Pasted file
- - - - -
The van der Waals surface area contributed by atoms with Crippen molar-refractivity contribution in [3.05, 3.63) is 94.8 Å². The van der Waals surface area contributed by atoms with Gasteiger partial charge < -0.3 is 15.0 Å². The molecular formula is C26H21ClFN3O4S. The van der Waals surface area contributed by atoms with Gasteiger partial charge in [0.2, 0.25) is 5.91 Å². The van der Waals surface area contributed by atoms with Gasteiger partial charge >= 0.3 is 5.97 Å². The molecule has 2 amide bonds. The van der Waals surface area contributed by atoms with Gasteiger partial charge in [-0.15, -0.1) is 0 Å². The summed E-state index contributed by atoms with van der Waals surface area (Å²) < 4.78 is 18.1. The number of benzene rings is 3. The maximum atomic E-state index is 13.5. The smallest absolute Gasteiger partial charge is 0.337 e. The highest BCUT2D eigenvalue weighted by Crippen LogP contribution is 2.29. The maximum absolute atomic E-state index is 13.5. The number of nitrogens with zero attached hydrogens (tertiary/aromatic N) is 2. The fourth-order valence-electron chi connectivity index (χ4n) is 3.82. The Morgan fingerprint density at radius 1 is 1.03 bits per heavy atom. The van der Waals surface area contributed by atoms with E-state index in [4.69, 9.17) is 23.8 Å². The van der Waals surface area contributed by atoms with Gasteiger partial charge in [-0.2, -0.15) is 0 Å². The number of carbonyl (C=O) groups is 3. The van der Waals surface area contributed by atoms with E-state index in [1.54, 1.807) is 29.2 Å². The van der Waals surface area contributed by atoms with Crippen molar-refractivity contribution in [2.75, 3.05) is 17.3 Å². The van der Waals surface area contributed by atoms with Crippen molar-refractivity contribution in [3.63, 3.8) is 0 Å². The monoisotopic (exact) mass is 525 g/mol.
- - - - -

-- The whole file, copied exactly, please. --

The van der Waals surface area contributed by atoms with Crippen molar-refractivity contribution in [3.05, 3.63) is 94.8 Å². The van der Waals surface area contributed by atoms with Gasteiger partial charge < -0.3 is 15.0 Å². The molecular formula is C26H21ClFN3O4S. The van der Waals surface area contributed by atoms with Gasteiger partial charge in [0.2, 0.25) is 5.91 Å². The van der Waals surface area contributed by atoms with Gasteiger partial charge >= 0.3 is 5.97 Å². The molecule has 2 amide bonds. The van der Waals surface area contributed by atoms with Gasteiger partial charge in [-0.15, -0.1) is 0 Å². The summed E-state index contributed by atoms with van der Waals surface area (Å²) < 4.78 is 18.1. The number of benzene rings is 3. The maximum atomic E-state index is 13.5. The smallest absolute Gasteiger partial charge is 0.337 e. The highest BCUT2D eigenvalue weighted by Crippen LogP contribution is 2.29. The maximum absolute atomic E-state index is 13.5. The number of nitrogens with zero attached hydrogens (tertiary/aromatic N) is 2. The fourth-order valence-electron chi connectivity index (χ4n) is 3.82. The Morgan fingerprint density at radius 1 is 1.03 bits per heavy atom. The van der Waals surface area contributed by atoms with E-state index in [4.69, 9.17) is 23.8 Å². The van der Waals surface area contributed by atoms with Gasteiger partial charge in [-0.2, -0.15) is 0 Å². The number of carbonyl (C=O) groups is 3. The van der Waals surface area contributed by atoms with E-state index in [1.54, 1.807) is 29.2 Å². The van der Waals surface area contributed by atoms with Crippen molar-refractivity contribution in [2.75, 3.05) is 17.3 Å². The van der Waals surface area contributed by atoms with Crippen molar-refractivity contribution in [3.63, 3.8) is 0 Å². The monoisotopic (exact) mass is 525 g/mol.